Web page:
Holland is not the ancestral home of any bulb flowers. But it's the home of almost all the hybrids, since the Dutch hybridizers have not only created thousands of new flowers gardeners love, they've developed a huge national industry that supplies bulbs to gardeners worldwide.
To a wildgardener, of course, the original un-hybridized species (and their close hybrids) are all interesting, and even better, they're all dependably perennial. Plant them once, and they're there forever. Unlike the hybrids which develop bigger and bigger clumps each year, and have to be divided every few seasons for good bloom, the wild species simply spread, like they do in the wild. So there is absolutely no maintenance for the wild bulbs, once you get them established.
Here are the major wild species:Narcissus tazettaNarcissus triandrusNarcissus pseudonarcissusNarcissus jonquillaNarcissus poeticus recurvusNarcissus clyclamineus'
Flower bulbs come in a wide variety of sizes. It is important to get the largest, best quality bulbs you can find. Larger bulbs help to ensure success, producing larger and stronger plants with more flowers.
Several flower bulbs are part of the onion family, and because of this I like to use Onions as a representation of how important bulb size is. Which of the onions on your shelf go bad first? The smallest ones! Larger onions are more resilient, taking longer to dry out/rot and can withstand swings in temperature better. Flower bulbs are the same. Larger bulbs will withstand disease, draught, large amounts of moisture, and colder temperatures significantly better than the smaller ones.
Here at American Meadows we are committed to providing you with the highest quality bulbs. This means we do everything we can to source the largest bulbs possible. Below is a comparison of bulbs purchased from three different retail stores:
Each of the glass tubes contains 20 Dutch Master Daffodils. Starting from the left, the first tube is what is sold here at American Meadows, the middle tube was purchased at a local “Home Supply” box store, and the third is another online retailer. The difference is easily noticeable.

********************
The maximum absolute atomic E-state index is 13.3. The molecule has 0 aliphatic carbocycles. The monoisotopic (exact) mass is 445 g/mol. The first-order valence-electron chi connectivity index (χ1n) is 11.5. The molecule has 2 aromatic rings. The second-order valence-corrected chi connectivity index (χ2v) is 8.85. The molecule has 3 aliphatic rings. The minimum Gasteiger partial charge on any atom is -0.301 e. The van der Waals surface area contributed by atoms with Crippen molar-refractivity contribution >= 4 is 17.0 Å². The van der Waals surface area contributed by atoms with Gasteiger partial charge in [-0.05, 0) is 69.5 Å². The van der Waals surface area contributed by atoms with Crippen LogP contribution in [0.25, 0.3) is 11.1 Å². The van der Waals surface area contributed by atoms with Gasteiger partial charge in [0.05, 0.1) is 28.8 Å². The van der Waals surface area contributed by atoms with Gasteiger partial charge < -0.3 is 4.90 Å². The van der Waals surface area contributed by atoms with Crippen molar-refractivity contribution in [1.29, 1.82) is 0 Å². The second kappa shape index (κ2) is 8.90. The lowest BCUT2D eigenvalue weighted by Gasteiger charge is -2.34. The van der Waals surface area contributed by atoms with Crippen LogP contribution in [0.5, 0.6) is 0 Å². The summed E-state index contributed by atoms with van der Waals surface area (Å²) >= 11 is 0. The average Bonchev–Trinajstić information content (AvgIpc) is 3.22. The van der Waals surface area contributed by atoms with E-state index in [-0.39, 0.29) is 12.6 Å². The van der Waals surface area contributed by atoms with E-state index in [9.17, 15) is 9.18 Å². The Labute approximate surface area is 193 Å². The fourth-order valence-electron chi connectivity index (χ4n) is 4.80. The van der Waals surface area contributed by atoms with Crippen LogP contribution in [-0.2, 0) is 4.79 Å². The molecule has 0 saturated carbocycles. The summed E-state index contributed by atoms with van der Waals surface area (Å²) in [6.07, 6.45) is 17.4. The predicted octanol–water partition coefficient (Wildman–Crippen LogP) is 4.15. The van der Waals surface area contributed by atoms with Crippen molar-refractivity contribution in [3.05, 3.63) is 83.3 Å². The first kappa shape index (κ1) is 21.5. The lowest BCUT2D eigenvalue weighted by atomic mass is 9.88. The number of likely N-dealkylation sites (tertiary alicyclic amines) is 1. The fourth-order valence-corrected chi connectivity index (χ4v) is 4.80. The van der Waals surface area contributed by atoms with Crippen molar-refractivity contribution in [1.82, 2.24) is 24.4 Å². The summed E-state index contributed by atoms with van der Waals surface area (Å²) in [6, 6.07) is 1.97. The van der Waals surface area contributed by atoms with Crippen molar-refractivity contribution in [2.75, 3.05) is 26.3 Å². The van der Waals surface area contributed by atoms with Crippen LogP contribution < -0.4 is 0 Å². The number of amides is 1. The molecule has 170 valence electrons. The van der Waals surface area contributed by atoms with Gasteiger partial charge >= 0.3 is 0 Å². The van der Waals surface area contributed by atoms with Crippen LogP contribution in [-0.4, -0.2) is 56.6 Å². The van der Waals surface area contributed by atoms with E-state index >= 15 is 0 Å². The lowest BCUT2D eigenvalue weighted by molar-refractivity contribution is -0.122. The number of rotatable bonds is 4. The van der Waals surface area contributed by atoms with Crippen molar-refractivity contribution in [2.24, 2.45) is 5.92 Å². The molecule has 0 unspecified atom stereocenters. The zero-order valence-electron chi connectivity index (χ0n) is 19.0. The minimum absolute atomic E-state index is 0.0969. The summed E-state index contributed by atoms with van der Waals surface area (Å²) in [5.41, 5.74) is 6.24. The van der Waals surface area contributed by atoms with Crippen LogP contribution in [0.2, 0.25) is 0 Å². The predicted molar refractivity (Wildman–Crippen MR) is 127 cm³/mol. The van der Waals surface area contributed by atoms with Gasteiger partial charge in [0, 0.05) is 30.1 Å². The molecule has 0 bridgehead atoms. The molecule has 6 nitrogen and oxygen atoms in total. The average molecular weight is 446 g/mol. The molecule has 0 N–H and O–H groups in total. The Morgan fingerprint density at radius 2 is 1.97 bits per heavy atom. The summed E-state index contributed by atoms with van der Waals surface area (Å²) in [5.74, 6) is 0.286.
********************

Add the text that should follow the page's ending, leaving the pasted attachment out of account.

Again, our bulbs are quite a bit larger than other retailers.
Other things to be aware of when it comes to bulb quality is making sure they are firm and without signs of external damage or cracking. Do your best to avoid bulbs that are already growing and have shoots or freshly grown roots. This is difficult when purchasing online, but if you are ordering through a reputable company, they should be checking for these things regularly.
Next time you are looking to buy bulbs, think about how much time you put into planning and planting your garden and then anxiously waiting for your flowers to grow and bloom. Don’t be disappointed after all that effort by planting sub-par bulbs. Buy the largest, firmest, disease free bulbs you can afford, and you will have the best possible results.
As soon as your order is placed you will receive a confirmation email. You will receive a second email the day your order ships telling you how it has been sent. Some perennials are shipped as potted plants, some as perennial roots packed in peat. The ‘Plant Information’ section describes how that item will ship. All perennials and spring-planted bulbs are packaged to withstand shipping and are fully-guaranteed. Please open upon receipt and follow the instructions included.
Perennials and spring-planted bulbs are shipped at the proper planting time for your hardiness zone. Perennial and spring-planted bulb orders will arrive separately from seeds. If your order requires more than one shipment, there is no additional shipping charge. See our shipping information page for approximate ship dates and more detailed information. If you need express shipping or have any questions, please call Customer Service toll-free at (877) 309-7333 or contact us by email.
Our shipping rates are calculated based on our actual average shipping costs. We do not seek to profit from shipping fees, so rest assured that our shipping rates reflect an average of what it costs to get our guaranteed products safely to your door.
We charge one low flat rate for shipping our products even if your order requires multiple shipments. If you have any questions, would like to purchase expedited shipping, or have quetions about shipping to Alaska or Hawaii, please call us at (877) 309-7333.